Computer Learning Resources

So you wanna work in “IT”, or be a “dude named Ben” (or, a dudette named Bernadette)?

There are many paths and many levels of abstraction of knowledge. From a Computer Scientist that understands how NAND memory works to an IT Person that can just turn things “off and on again”. Really, it depends on what you want to do in “tech” as to where you want to start. It also depends on what you find interesting and what motivates you to do the job. Do you want to build applications? Do you want to maintain and build server infrastructure? Do you want to work in security and make sure bad guys don’t get in? Ask yourself those questions then look at the sources below that I have found useful. Be sure to always be learning, tech never stays the same. And the more you know or the more you are willing to learn, the better off you will be for any profession, especially tech.  Be sure to get down the fundamentals first.  And remember, communication is the best skill to have for an IT person in any tech field.

Below I will outline several “paths” towards general jobs that could be pursued. There are many more than the following but these are the ones that I am familiar with.

Before you being your path, if you have any interest in how a computer actually works, starting with the basics, definitely check out Harvard’s CS50 course here. That will give you the fundamentals on your tech journey. As a prerequisite if you have no experience understanding computers then start here.

Also, as you learn everything, most definitely check out Brian Will’s YouTube channel. Fantastic in-depth explanations on computer-related topics.

This dude is awesome for AWS and Apache Kafka learning: Stephane Maarek
This dude is fantastic for JavaScript, React and Front-End related learning:  Maximilian Schwarzmüller.  You can find both of them on Udemy as well.

 

Best way to learn is to spin up a server and set things up!  Enjoy a $100 credit for Digital Ocean by following my referral link here.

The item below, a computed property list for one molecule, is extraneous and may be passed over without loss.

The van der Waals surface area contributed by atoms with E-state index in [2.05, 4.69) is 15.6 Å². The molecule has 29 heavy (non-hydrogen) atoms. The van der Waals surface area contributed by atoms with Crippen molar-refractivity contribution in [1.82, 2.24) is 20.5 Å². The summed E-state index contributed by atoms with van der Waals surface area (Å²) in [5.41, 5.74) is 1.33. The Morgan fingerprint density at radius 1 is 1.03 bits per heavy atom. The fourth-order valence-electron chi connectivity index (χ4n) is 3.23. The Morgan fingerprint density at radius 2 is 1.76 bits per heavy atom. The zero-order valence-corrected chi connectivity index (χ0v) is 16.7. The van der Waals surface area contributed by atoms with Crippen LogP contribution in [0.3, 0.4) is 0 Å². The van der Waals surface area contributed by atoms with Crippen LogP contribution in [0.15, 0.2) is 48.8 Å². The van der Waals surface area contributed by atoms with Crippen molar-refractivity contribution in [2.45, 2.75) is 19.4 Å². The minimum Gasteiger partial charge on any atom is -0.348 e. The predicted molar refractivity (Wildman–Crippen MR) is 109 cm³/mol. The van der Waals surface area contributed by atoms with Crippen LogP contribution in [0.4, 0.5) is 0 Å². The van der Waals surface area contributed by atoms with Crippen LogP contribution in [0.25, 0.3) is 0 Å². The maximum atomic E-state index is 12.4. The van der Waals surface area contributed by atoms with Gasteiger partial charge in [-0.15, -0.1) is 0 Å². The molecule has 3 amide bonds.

Paths:

Web Dev – a person that may develop a site or an application that runs on the Web.

Start here, a video the complete roadmap of 2020 to Web Dev.

If Front-End is your thing, check out the Front-End Masters Handbook here.

Definitely know Git. Intro here.

Security – a lot of jobs in this field.

I’d suggest checking out Professor Messer’s Security+ course free on YouTube

Also, Hacker101 has fantastic videos.

LiveOverflow on YouTube is amazing for beginner and advanced topics in Security and Hacking.

Also, download VirtualBox and install Kali Linux and mess around there. Linux Academy has/had a free course on that.

System Operations – maintaining the servers that run the systems to host applications, sites, or anything on the Internet.

You may hear job titles such as: Site Reliability Engineer, Systems Administrator, Systems Engineer, etc.  They essentially all do similar things in their roles but may use different techniques or tools (i.e. Linux or Microsoft oriented).  Since most of the web servers nowadays use Linux, it’s better off to learn that. It’s better as an operating system anyways for many reasons. See my Why Linux blog post and check out my Linux Resources page to find where to learn more.

Be familiar with “what happens when…” you type in a web address and hit Enter. Great resource on that here.

For Operators of the Web, some basics on HTTP, SQL, and TCP.

Learn Linux! Here the additional page again of resources for you.

Learn what SRE & DevOps is, as this is the present and future of Operations. Fantastic course on edX from Linux Foundation here.

Great resource for common SysAdmin questions here.

Great free videos over at SysAdminCasts.com
He provides a great list of 25 Bits SysAdmins Should Know.

GitLab is very transparent and provides fantastic documentation on how they operate their Infrastructure team.

Cloud Engineer – similar to System Operations but need to know specific cloud platforms

Plenty of ways to study for cloud platform certifications out there. I only think actually taking the certs is good for those starting out. Everyone else can read docs or watch tech talks. Make your own accounts in the cloud, use their free tiers. Practical experience is the best way to learn.  Also, the Linux Upskill Challenge is a fantastic way to learn

Also, take a look at HashiCorp Nomad and container orchestration like Kubernetes – as both of these introduce the idea of dynamic and stateless infrastructure.

Feel free to reach out to me with any questions, go to my Contact page for how to do so. Let me know what else you find and I can add to the list to pass on the knowledge to others that ask.